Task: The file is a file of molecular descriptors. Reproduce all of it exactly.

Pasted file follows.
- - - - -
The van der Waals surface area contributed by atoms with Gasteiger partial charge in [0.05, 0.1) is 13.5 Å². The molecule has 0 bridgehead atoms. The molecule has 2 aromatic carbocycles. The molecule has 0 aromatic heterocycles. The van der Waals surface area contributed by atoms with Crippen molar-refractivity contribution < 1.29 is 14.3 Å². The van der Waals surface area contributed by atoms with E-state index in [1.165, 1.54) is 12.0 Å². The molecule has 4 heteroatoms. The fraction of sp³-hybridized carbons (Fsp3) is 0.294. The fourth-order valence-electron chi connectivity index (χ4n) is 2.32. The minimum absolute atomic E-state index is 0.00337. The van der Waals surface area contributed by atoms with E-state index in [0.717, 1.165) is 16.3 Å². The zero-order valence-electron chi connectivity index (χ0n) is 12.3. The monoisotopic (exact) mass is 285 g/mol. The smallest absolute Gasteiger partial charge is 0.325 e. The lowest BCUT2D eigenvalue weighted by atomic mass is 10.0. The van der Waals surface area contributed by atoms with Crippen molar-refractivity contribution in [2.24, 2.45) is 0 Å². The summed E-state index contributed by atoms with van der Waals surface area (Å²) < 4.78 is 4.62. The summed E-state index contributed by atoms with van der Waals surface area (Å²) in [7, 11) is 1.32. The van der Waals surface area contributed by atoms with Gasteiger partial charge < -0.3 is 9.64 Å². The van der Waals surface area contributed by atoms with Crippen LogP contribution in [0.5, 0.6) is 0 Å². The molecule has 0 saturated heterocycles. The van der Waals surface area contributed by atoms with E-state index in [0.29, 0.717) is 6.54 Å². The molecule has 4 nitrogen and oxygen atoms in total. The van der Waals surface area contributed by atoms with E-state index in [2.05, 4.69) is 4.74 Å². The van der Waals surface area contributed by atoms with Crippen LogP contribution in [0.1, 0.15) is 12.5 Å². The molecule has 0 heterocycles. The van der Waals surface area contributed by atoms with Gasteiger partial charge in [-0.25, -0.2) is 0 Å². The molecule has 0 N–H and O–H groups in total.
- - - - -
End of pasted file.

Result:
The van der Waals surface area contributed by atoms with Gasteiger partial charge in [0.05, 0.1) is 13.5 Å². The molecule has 0 bridgehead atoms. The molecule has 2 aromatic carbocycles. The molecule has 0 aromatic heterocycles. The van der Waals surface area contributed by atoms with Crippen molar-refractivity contribution < 1.29 is 14.3 Å². The van der Waals surface area contributed by atoms with E-state index in [1.165, 1.54) is 12.0 Å². The molecule has 4 heteroatoms. The fraction of sp³-hybridized carbons (Fsp3) is 0.294. The fourth-order valence-electron chi connectivity index (χ4n) is 2.32. The minimum absolute atomic E-state index is 0.00337. The van der Waals surface area contributed by atoms with E-state index in [0.717, 1.165) is 16.3 Å². The zero-order valence-electron chi connectivity index (χ0n) is 12.3. The monoisotopic (exact) mass is 285 g/mol. The smallest absolute Gasteiger partial charge is 0.325 e. The lowest BCUT2D eigenvalue weighted by atomic mass is 10.0. The van der Waals surface area contributed by atoms with Crippen molar-refractivity contribution in [2.24, 2.45) is 0 Å². The summed E-state index contributed by atoms with van der Waals surface area (Å²) < 4.78 is 4.62. The summed E-state index contributed by atoms with van der Waals surface area (Å²) in [7, 11) is 1.32. The van der Waals surface area contributed by atoms with Gasteiger partial charge < -0.3 is 9.64 Å². The van der Waals surface area contributed by atoms with Crippen LogP contribution in [0.5, 0.6) is 0 Å². The molecule has 0 saturated heterocycles. The van der Waals surface area contributed by atoms with E-state index in [0.29, 0.717) is 6.54 Å². The molecule has 4 nitrogen and oxygen atoms in total. The van der Waals surface area contributed by atoms with E-state index in [2.05, 4.69) is 4.74 Å². The van der Waals surface area contributed by atoms with Crippen LogP contribution in [0.1, 0.15) is 12.5 Å². The molecule has 0 heterocycles. The van der Waals surface area contributed by atoms with Gasteiger partial charge in [-0.25, -0.2) is 0 Å². The molecule has 0 N–H and O–H groups in total.